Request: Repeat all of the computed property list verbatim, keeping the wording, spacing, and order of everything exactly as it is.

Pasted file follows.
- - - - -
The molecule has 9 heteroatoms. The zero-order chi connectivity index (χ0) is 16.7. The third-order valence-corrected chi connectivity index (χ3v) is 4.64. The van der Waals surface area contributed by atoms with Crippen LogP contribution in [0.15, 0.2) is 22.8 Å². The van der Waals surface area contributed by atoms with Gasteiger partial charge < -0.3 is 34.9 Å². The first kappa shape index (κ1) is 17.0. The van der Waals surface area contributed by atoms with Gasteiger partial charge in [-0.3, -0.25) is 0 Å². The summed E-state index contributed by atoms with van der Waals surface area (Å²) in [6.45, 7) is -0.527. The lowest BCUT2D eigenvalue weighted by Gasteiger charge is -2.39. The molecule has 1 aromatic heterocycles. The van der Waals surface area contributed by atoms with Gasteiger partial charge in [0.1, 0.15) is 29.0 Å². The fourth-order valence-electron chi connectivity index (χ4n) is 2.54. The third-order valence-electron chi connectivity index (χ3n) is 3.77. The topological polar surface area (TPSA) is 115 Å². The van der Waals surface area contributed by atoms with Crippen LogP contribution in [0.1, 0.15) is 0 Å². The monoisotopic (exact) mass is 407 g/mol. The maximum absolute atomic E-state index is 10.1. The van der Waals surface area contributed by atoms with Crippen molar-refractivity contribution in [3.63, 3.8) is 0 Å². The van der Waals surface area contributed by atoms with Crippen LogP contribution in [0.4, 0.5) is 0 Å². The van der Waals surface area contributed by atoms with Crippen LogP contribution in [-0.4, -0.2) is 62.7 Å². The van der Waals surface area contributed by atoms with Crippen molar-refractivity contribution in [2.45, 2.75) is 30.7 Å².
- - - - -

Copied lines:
The molecule has 9 heteroatoms. The zero-order chi connectivity index (χ0) is 16.7. The third-order valence-corrected chi connectivity index (χ3v) is 4.64. The van der Waals surface area contributed by atoms with Crippen LogP contribution in [0.15, 0.2) is 22.8 Å². The van der Waals surface area contributed by atoms with Gasteiger partial charge < -0.3 is 34.9 Å². The first kappa shape index (κ1) is 17.0. The van der Waals surface area contributed by atoms with Gasteiger partial charge in [-0.3, -0.25) is 0 Å². The summed E-state index contributed by atoms with van der Waals surface area (Å²) in [6.45, 7) is -0.527. The lowest BCUT2D eigenvalue weighted by Gasteiger charge is -2.39. The molecule has 1 aromatic heterocycles. The van der Waals surface area contributed by atoms with Gasteiger partial charge in [0.1, 0.15) is 29.0 Å². The fourth-order valence-electron chi connectivity index (χ4n) is 2.54. The third-order valence-electron chi connectivity index (χ3n) is 3.77. The topological polar surface area (TPSA) is 115 Å². The van der Waals surface area contributed by atoms with Crippen LogP contribution in [0.1, 0.15) is 0 Å². The monoisotopic (exact) mass is 407 g/mol. The maximum absolute atomic E-state index is 10.1. The van der Waals surface area contributed by atoms with Crippen molar-refractivity contribution in [3.63, 3.8) is 0 Å². The van der Waals surface area contributed by atoms with Crippen LogP contribution in [0.4, 0.5) is 0 Å². The van der Waals surface area contributed by atoms with Crippen LogP contribution in [-0.4, -0.2) is 62.7 Å². The van der Waals surface area contributed by atoms with Crippen molar-refractivity contribution in [2.45, 2.75) is 30.7 Å².